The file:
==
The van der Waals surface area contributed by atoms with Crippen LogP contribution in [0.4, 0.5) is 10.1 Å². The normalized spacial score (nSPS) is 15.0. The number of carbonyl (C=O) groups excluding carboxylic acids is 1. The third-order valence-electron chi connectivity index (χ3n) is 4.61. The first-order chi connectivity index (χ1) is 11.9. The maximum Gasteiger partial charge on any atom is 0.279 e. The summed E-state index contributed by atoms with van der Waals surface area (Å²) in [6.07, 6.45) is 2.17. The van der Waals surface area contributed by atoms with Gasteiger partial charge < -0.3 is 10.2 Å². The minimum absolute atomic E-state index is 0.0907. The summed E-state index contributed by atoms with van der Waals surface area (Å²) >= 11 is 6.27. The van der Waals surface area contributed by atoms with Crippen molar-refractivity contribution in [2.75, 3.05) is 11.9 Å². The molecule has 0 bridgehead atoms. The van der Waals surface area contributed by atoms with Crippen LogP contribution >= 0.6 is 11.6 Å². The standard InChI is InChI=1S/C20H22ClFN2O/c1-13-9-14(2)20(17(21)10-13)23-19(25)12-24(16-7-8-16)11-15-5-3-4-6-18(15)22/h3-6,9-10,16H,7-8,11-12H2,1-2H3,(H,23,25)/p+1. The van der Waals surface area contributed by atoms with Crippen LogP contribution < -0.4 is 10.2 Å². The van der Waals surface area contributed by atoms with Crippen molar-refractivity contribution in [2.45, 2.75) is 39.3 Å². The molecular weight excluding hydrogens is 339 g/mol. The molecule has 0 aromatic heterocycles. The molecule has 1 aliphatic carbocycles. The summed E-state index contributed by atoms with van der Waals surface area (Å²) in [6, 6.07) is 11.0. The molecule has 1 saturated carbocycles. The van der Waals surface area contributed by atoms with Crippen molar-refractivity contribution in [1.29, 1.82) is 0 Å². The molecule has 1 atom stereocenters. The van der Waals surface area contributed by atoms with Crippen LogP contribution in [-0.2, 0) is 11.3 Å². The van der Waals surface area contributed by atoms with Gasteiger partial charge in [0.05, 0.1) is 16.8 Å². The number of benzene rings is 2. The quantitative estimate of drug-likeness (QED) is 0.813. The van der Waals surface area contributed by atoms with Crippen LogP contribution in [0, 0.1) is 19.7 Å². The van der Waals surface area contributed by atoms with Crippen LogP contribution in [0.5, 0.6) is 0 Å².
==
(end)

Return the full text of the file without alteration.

The van der Waals surface area contributed by atoms with Crippen LogP contribution in [0.4, 0.5) is 10.1 Å². The normalized spacial score (nSPS) is 15.0. The number of carbonyl (C=O) groups excluding carboxylic acids is 1. The third-order valence-electron chi connectivity index (χ3n) is 4.61. The first-order chi connectivity index (χ1) is 11.9. The maximum Gasteiger partial charge on any atom is 0.279 e. The summed E-state index contributed by atoms with van der Waals surface area (Å²) in [6.07, 6.45) is 2.17. The van der Waals surface area contributed by atoms with Gasteiger partial charge < -0.3 is 10.2 Å². The minimum absolute atomic E-state index is 0.0907. The summed E-state index contributed by atoms with van der Waals surface area (Å²) >= 11 is 6.27. The van der Waals surface area contributed by atoms with Crippen molar-refractivity contribution in [2.75, 3.05) is 11.9 Å². The molecule has 0 bridgehead atoms. The van der Waals surface area contributed by atoms with Crippen LogP contribution >= 0.6 is 11.6 Å². The standard InChI is InChI=1S/C20H22ClFN2O/c1-13-9-14(2)20(17(21)10-13)23-19(25)12-24(16-7-8-16)11-15-5-3-4-6-18(15)22/h3-6,9-10,16H,7-8,11-12H2,1-2H3,(H,23,25)/p+1. The van der Waals surface area contributed by atoms with Crippen LogP contribution < -0.4 is 10.2 Å². The van der Waals surface area contributed by atoms with Crippen molar-refractivity contribution in [2.45, 2.75) is 39.3 Å². The molecular weight excluding hydrogens is 339 g/mol. The molecule has 0 aromatic heterocycles. The molecule has 1 aliphatic carbocycles. The summed E-state index contributed by atoms with van der Waals surface area (Å²) in [6, 6.07) is 11.0. The molecule has 1 saturated carbocycles. The van der Waals surface area contributed by atoms with Crippen molar-refractivity contribution in [1.29, 1.82) is 0 Å². The molecule has 1 atom stereocenters. The van der Waals surface area contributed by atoms with Crippen LogP contribution in [-0.2, 0) is 11.3 Å². The van der Waals surface area contributed by atoms with Gasteiger partial charge in [0.05, 0.1) is 16.8 Å². The number of benzene rings is 2. The quantitative estimate of drug-likeness (QED) is 0.813. The van der Waals surface area contributed by atoms with Crippen LogP contribution in [0, 0.1) is 19.7 Å². The van der Waals surface area contributed by atoms with Crippen LogP contribution in [0.5, 0.6) is 0 Å².